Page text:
Saturday, March 27, 2010

Cold Blossoms

Today spring is a week old and we're in a familiar venue: cold, early spring. Mixed messages abound. Three days of misleadingly mild weather. Then a return of cold rain. Even snow. March snow is different than October snow. October snow is just goofing around, a dry run, a sound check. Late snow, snow that falls in spring, is the guest who wouldn't leave. Who might not ever leave, like the yearlong winter of 1816, when it snowed two feet in June, in Vermont.

But this is just the chilled landscape of new spring. We know it for its anomalies and hedged bets. Goldfinches yellow from the neck up. Forsythia on the brink but not committing. Willows taking the chance, already past the gold that Robert Frost wrote about in the poem, "Nothing Gold Can Stay":

Nature's first green is gold,
Her hardest hue to hold.
Her early leaf's a flower;
But only so an hour.
Then leaf subsides to leaf.
So Eden sank to grief,
So dawn goes down to day.
Nothing gold can stay.

There's a small park just before Arlington becomes Cambridge, called Magnolia Field. Someone planted four magnolia trees there. And they fell for it, I guess. Those big fuzzy green-gray catkins have generously opened up into white blossoms. Most of them furled, but still: snowy candles. Like guests who arrived at a party way too early. Don't they usually show up in April, or even May, when Marlborough Street in Boston is lined with them? Do they feel foolish? Can they go back to bed? Or will leaf subside to leaf, before its time?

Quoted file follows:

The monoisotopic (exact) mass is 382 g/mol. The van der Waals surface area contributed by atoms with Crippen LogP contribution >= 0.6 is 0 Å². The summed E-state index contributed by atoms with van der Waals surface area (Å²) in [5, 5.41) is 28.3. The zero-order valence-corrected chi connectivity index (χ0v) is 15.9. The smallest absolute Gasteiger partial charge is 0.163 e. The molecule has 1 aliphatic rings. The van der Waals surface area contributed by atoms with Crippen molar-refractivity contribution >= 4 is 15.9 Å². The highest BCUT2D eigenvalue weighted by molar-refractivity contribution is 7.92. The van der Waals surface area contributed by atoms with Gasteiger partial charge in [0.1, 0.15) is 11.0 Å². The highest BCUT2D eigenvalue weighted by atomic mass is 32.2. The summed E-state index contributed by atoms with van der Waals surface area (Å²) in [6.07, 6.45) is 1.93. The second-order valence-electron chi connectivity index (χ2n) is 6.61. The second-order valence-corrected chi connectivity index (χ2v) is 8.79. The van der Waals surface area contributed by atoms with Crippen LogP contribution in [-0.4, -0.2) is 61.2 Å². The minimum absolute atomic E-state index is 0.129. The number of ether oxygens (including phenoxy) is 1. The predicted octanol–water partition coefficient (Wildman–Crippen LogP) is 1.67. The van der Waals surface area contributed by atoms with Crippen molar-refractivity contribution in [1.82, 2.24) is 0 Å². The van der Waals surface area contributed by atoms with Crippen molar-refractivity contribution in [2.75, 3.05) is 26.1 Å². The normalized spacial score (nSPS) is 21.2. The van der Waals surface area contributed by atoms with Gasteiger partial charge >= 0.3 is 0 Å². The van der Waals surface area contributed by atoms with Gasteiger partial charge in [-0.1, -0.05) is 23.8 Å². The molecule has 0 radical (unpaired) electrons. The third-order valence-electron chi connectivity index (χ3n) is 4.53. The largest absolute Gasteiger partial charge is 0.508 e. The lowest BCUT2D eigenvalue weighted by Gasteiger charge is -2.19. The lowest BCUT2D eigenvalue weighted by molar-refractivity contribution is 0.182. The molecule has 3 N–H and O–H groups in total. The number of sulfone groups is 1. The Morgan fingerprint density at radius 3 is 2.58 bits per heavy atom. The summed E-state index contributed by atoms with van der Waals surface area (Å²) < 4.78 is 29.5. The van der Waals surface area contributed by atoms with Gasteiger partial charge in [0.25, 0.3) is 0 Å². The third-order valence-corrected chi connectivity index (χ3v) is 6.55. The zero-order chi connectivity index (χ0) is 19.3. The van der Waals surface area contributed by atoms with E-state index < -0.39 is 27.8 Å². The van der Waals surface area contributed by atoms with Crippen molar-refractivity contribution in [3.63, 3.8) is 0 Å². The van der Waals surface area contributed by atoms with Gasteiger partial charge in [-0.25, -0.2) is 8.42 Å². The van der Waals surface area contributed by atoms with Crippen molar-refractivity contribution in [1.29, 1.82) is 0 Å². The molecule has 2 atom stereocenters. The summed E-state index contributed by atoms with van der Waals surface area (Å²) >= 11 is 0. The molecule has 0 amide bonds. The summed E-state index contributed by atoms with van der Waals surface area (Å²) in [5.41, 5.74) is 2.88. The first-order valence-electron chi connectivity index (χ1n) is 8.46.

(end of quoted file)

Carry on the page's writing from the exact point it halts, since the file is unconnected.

This is spring's early crop, the shivering pioneers squinting in the pale sunlight. May Easter eggs hide in their grass while robins tune up in their branches.

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